Influence of Hydroscape Configuration on Watershed Carbon Signatures
The movement of water across a landscape links aquatic ecosystems together as cohesive networks or hydroscapes. Consequently, the biogeochemical signatures of any individual aquatic ecosystem represent not only in situ processes, but also processes occurring in upstream linked systems. Despite the prevalence of linkages among aquatic ecosystems, very little is known regarding how configurations of aquatic elements embedded in the terrestrial landscape function to control the movement of chemicals and energy. Thus, the overarching goal of this research is to address how the configuration of different aquatic ecosystems embedded in a hydroscape influences watershed carbon signatures (more).
Interactions between Geomorphology and Wrack Disturbance in Tidal Creeks
Disturbance is often regarded as playing a central role in determining ecosystem structure and function. In many cases, disturbances can create spatial heterogeneity within an ecosystem. Tidal creeks provide corridors for wrack transport into and deposition on salt marshes. Deposited wrack mats often create bare spots by killing not only the surface vegetation, but also the sub-surface root structure, and the bare spots may persist for long periods of time. Fisher et al (2000) along with others have argued that wrack mats, dead vegetation scoured and deposited in salt marshes, may be a primary mechanism for establishing patches of non dominant vegetation within a tidal creek marsh. Here we focus on how tidal creek geomorphology may influence the spatial distribution of disturbance patches and how ecological disturbances may provide a mechanism for geomorphic change along tidal creeks.
East Branch of the Pecetonica Stream Restoration Project
Humans have left a lasting fingerprint on the landscape. In agriculturally dominated landscapes such as the midwest, agriculture activities have resulted in the deposition of up to several meters of soil in valley floors along many streams. Consequently, streams in these regions are often severely insized, heavily shaded, dominated by fine anthropogenic sediments, and disconnected from their natural floodplain. A recent approach to restore these systems has been to excavate the anthropogenic floodplain sediments in order to reconnect the streams to their historic floodplain. The primary focus of my research is to examine how restoration techniques like this influence ecosystem structure and function, and, more specifically, the potential for these techniques to enhance instream nutrient retention.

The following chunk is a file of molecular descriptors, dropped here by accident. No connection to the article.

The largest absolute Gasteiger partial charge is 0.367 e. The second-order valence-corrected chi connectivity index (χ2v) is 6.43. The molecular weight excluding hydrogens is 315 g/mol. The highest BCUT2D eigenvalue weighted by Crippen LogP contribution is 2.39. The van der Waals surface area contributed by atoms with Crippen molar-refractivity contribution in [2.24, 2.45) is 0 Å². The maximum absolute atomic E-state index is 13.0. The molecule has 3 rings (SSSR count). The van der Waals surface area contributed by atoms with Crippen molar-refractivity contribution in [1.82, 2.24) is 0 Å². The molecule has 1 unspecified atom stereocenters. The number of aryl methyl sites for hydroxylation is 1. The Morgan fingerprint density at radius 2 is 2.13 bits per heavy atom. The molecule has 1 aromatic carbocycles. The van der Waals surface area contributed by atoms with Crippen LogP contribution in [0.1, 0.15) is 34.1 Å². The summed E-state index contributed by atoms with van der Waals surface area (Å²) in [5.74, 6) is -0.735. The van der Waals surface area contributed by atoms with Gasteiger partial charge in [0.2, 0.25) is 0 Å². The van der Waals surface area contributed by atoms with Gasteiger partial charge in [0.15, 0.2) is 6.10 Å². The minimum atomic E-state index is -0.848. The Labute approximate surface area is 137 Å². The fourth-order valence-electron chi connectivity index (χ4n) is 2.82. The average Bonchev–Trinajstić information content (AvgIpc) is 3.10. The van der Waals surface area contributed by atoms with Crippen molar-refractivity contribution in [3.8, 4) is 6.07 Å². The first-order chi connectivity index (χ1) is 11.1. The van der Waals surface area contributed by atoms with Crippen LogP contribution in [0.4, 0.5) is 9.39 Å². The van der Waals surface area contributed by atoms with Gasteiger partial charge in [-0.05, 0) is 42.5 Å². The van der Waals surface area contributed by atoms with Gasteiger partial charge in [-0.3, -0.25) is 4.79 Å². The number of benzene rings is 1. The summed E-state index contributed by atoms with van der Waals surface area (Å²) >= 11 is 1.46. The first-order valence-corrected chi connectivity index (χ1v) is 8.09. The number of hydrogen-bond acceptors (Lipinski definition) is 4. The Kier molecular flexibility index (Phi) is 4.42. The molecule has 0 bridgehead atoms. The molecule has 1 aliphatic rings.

Brinton Arsenic Mine Study
On October 31, 2001, the U.S. EPA announced that the drinking water standard for arsenic will be lowered from 50 to 10 mg/L, due to the carcinogenic and toxic effects of arsenic on humans. It is well-known that arsenic is readily transported in natural waters and that its form, speciation, and concentration are affected by biogeochemical reactions. This project focuses broadly on the hydrologic, geochemical, and biological controls on the mobility of arsenic in a stream-aquifer system impacted by past mining activities. Within this broad umbrella, my research has focused specifically on how natural and anthroprogenic disturbances interact to alter basic ecosystem structure and function